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Tribal council bans vote on nickname

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Tribal council bans vote on nickname
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The Standing Rock Sioux Tribal Council placed a moratorium early in May on any reservation-wide referendum to gauge tribal support for UND's Fighting Sioux nickname.

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In a resolution, the council voted 7-5 to preclude any possibility of the school retaining its long controversial sports nickname, which some consider a symbol of pride and excellence on the athletic field and others call a simplistic stereotype that breeds racism and even violence.

A legal settlement the NCAA reached with UND in October requires the university to retire its nickname and the school's Indian head logo within three years unless it can win support from the tribal councils at both Standing Rock and Spirit Lake, North Dakota's other major Sioux reservation.

The Standing Rock council voted on a previous resolution a few weeks after the settlement was signed to reaffirm its longstanding opposition to the nickname. The council has held firm to that position since, including during a meeting between Tribal Chairman Ron His Horse Is Thunder and North Dakota University System Chancellor William Goetz.

According to the May resolution, however, several tribe members have been pushing for a referendum vote that could overturn the council's decision, either by legal means or through political pressure.

The resolution seemingly would erase that possibility by denying funding to hold a referendum. According to language in the resolution, the tribe's constitution would not allow a referendum to be funded by outside groups.

The resolution recites a familiar laundry list of reasons for tribal disapproval of the nickname, including the perpetuation of Indian stereotypes and the disrespectful actions of some fans at UND sporting events.

The resolution spends by far the most ink, however, on a November party by UND's Gamma Phi Beta sorority during which female students wore Indian maiden dresses and feather headdresses and some male students dressed only in makeshift loincloths with red paint slathered across their faces and bodies.

"The actions of those at (the) Gamma Phi Beta Sorority part(y) last November appear to be based on fundamental ignorance at best and out-and-out racism at worst," the resolution states.

His Horse Is Thunder and tribal council member Jesse Taken Alive, who has been a leader on the nickname issue and who signed the May 8 resolution, did not return repeated Herald phone calls during the past week. A spokeswoman for Chancellor Goetz said he's aware of discussion about such a resolution but said he would not comment because he hasn't seen it in writing yet.

Several members of Spirit Lake's Tribal Council spoke in support of a reservation-wide nickname referendum several months ago. But the council has not taken any action to organize a referendum so far and discussions about one have generally died down, according to a council member who asked not to be named because the member did not want to draw negative attention to the tribe.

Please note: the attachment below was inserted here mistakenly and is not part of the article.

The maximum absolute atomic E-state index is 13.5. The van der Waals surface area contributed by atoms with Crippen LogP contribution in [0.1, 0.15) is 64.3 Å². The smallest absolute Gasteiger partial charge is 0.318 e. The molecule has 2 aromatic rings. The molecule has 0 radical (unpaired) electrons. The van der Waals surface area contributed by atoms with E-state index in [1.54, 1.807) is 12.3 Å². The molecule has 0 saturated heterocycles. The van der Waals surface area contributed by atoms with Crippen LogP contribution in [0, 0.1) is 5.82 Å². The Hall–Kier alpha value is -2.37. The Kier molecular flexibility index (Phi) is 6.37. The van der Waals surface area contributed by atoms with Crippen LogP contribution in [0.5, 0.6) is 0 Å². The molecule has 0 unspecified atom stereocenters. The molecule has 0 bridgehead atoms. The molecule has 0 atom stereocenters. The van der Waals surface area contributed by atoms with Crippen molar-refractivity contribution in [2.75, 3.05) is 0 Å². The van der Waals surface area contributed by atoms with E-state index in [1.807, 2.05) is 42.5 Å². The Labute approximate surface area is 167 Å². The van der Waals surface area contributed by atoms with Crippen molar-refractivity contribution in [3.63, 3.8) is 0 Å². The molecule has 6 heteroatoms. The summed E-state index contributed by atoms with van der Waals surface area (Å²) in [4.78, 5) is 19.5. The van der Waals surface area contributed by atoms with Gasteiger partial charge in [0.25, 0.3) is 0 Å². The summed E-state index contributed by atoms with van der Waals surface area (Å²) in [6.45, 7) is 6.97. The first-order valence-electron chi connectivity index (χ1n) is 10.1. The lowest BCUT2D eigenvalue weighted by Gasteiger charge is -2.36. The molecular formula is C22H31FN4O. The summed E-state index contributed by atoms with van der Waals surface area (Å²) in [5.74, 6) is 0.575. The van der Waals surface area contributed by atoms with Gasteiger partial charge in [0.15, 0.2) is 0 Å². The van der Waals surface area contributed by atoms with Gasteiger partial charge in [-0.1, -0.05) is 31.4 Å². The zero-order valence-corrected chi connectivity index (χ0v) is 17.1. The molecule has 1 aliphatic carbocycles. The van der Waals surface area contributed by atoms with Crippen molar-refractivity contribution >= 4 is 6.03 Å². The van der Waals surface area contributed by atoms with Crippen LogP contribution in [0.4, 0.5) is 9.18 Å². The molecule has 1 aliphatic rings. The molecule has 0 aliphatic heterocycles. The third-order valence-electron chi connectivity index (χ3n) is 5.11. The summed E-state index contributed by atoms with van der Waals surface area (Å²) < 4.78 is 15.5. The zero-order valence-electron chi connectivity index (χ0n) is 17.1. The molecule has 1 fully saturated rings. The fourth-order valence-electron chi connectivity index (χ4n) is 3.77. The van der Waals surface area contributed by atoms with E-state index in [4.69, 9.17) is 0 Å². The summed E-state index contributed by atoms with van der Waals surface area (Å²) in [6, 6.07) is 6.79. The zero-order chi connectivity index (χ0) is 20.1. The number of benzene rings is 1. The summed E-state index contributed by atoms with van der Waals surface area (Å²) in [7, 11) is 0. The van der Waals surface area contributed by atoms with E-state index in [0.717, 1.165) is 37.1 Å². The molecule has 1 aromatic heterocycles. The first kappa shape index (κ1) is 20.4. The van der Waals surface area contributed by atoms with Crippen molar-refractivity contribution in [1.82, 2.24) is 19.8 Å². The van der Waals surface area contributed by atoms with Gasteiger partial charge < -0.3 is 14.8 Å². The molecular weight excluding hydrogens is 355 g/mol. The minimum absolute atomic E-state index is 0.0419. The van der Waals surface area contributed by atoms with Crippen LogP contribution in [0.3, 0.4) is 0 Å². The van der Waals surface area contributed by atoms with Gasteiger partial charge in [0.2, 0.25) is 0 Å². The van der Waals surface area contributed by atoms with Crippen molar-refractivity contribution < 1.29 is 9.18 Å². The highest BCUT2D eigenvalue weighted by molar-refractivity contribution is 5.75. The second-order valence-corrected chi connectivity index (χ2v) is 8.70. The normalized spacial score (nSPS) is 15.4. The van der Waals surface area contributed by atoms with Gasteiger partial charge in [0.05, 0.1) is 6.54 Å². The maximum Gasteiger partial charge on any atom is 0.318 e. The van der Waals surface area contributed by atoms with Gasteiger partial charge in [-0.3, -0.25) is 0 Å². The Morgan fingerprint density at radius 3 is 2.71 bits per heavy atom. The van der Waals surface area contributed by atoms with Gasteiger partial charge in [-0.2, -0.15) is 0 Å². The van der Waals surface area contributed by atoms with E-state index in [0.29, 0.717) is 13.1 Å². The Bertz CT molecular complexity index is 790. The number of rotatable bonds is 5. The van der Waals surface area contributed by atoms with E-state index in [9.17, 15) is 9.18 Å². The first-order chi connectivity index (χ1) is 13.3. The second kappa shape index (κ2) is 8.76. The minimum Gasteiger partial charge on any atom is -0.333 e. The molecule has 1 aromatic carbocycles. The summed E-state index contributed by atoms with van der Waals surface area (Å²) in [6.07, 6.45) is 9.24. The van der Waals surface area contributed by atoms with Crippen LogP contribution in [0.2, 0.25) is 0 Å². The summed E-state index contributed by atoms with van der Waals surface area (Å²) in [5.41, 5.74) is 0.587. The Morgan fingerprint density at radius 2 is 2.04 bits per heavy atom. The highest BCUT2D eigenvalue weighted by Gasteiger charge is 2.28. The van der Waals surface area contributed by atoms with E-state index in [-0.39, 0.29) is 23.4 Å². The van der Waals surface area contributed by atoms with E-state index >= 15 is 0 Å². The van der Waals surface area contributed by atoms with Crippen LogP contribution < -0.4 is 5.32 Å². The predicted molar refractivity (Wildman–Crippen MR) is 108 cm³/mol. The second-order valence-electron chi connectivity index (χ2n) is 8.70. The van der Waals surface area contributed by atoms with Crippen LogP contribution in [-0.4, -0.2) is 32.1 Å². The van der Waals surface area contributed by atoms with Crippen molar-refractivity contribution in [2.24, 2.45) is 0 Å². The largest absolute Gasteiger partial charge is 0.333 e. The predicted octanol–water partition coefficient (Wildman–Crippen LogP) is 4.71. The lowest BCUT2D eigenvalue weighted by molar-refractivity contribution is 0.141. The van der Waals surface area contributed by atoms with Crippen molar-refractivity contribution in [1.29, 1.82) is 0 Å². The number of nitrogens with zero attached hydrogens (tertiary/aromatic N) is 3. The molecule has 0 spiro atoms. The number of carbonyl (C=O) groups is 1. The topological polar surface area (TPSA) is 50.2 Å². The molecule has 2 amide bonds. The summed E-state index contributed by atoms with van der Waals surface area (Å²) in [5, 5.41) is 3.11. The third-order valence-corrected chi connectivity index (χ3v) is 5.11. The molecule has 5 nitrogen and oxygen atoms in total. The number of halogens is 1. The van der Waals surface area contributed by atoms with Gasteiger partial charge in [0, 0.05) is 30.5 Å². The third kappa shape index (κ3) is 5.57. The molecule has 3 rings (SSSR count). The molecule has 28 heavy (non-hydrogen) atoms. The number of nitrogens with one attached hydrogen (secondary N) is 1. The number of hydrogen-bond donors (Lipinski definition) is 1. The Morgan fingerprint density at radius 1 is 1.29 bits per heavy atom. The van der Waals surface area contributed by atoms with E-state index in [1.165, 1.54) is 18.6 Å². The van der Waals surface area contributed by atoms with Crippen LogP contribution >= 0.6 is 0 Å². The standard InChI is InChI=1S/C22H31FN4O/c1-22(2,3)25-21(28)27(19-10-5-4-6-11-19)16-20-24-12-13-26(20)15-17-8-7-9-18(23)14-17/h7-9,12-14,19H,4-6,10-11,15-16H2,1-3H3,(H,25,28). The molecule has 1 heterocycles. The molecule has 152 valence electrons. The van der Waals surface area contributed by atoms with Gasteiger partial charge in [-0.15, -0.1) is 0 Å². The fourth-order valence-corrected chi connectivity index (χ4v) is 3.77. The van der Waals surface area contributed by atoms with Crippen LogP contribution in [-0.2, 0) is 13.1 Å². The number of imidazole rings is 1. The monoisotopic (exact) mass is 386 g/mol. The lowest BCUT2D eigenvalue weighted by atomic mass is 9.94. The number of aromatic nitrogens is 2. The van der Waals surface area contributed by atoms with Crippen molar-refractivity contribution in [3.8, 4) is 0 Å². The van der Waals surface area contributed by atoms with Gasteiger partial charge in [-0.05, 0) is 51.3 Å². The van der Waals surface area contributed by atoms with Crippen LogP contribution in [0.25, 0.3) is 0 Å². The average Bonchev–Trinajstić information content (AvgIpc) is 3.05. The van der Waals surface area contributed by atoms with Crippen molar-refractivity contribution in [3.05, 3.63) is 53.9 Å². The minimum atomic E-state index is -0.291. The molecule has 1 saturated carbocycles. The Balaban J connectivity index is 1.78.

Why a referendum?

The defining characteristic of the nickname debate now is a kind of amorphous uncertainty about the nickname's future that's persisted despite a series of seemingly final acts: the NCAA settlement in October that required tribal council approval despite the Standing Rock's strong and stated opposition; the reaffirmation of that opposition in November; and a statement by Goetz in February that a referendum vote would be "of little or no value" because it would not bring a final resolution to the nickname issue.

Yet the likelihood that a referendum vote supporting the nickname would not halt its retirement has evidently not dissuaded some tribe members from pushing for a referendum nor halted the council from taking action to block them.

Sam Dupris, a member of South Dakota's Cheyenne River Sioux Tribe, has spent roughly the past year advocating for the nickname at Standing Rock as a paid envoy of the Ralph Engelstad Arena.

Dupris said Tuesday he believes a referendum will take place despite the council resolution. New council members or the four members absent during the May vote could overturn the resolution, he said. Also, council members could simply bow to popular will, he said.

"I don't know all the technicalities of it really, but anytime someone comes up with a solution or an approach, (the council) comes up with another trick up their sleeve," he said. "But this too will come to pass and the reason I say that is the fact that people here have had just about enough of all those shenanigans. And they're only being generated by a very small but very vocal minority out here."

Dupris said he wasn't at liberty to disclose the details of his contract with the REA, but said no one has asked him to stand down and there's been no indication that his bosses consider retaining the nickname a lost cause. The REA is a run by a private board established by UND benefactor Ralph Engelstad, which is largely independent from UND.

Chancellor Goetz has said he plans to name a committee to examine the nickname's future at the next State Board of Higher Education meeting June 19.

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